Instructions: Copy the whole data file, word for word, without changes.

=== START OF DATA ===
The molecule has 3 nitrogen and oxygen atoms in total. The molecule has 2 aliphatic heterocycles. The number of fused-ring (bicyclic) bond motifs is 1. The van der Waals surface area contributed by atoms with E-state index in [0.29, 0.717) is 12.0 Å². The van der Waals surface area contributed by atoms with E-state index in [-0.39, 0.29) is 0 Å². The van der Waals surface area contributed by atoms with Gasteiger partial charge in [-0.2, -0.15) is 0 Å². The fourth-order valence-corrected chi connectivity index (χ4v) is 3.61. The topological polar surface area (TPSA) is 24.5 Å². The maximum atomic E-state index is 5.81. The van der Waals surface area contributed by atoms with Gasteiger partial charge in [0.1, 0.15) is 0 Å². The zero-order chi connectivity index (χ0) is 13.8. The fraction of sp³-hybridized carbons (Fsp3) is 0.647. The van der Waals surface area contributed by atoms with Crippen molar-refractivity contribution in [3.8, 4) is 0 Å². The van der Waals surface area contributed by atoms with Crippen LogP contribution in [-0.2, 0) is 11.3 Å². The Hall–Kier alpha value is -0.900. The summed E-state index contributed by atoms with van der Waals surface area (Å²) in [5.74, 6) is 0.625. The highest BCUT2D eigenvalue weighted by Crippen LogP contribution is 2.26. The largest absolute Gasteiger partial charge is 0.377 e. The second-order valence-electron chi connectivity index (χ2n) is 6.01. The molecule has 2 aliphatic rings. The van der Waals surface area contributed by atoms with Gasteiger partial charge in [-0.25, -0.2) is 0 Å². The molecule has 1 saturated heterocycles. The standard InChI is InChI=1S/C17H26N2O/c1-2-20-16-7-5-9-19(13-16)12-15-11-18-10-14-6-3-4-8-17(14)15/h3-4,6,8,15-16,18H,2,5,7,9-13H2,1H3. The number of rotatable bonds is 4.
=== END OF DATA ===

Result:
The molecule has 3 nitrogen and oxygen atoms in total. The molecule has 2 aliphatic heterocycles. The number of fused-ring (bicyclic) bond motifs is 1. The van der Waals surface area contributed by atoms with E-state index in [0.29, 0.717) is 12.0 Å². The van der Waals surface area contributed by atoms with E-state index in [-0.39, 0.29) is 0 Å². The van der Waals surface area contributed by atoms with Gasteiger partial charge in [-0.2, -0.15) is 0 Å². The fourth-order valence-corrected chi connectivity index (χ4v) is 3.61. The topological polar surface area (TPSA) is 24.5 Å². The maximum atomic E-state index is 5.81. The van der Waals surface area contributed by atoms with Gasteiger partial charge in [0.1, 0.15) is 0 Å². The zero-order chi connectivity index (χ0) is 13.8. The fraction of sp³-hybridized carbons (Fsp3) is 0.647. The van der Waals surface area contributed by atoms with Crippen molar-refractivity contribution in [3.8, 4) is 0 Å². The van der Waals surface area contributed by atoms with Crippen LogP contribution in [-0.2, 0) is 11.3 Å². The Hall–Kier alpha value is -0.900. The summed E-state index contributed by atoms with van der Waals surface area (Å²) in [5.74, 6) is 0.625. The highest BCUT2D eigenvalue weighted by Crippen LogP contribution is 2.26. The largest absolute Gasteiger partial charge is 0.377 e. The second-order valence-electron chi connectivity index (χ2n) is 6.01. The molecule has 2 aliphatic rings. The van der Waals surface area contributed by atoms with Gasteiger partial charge in [-0.25, -0.2) is 0 Å². The molecule has 1 saturated heterocycles. The standard InChI is InChI=1S/C17H26N2O/c1-2-20-16-7-5-9-19(13-16)12-15-11-18-10-14-6-3-4-8-17(14)15/h3-4,6,8,15-16,18H,2,5,7,9-13H2,1H3. The number of rotatable bonds is 4.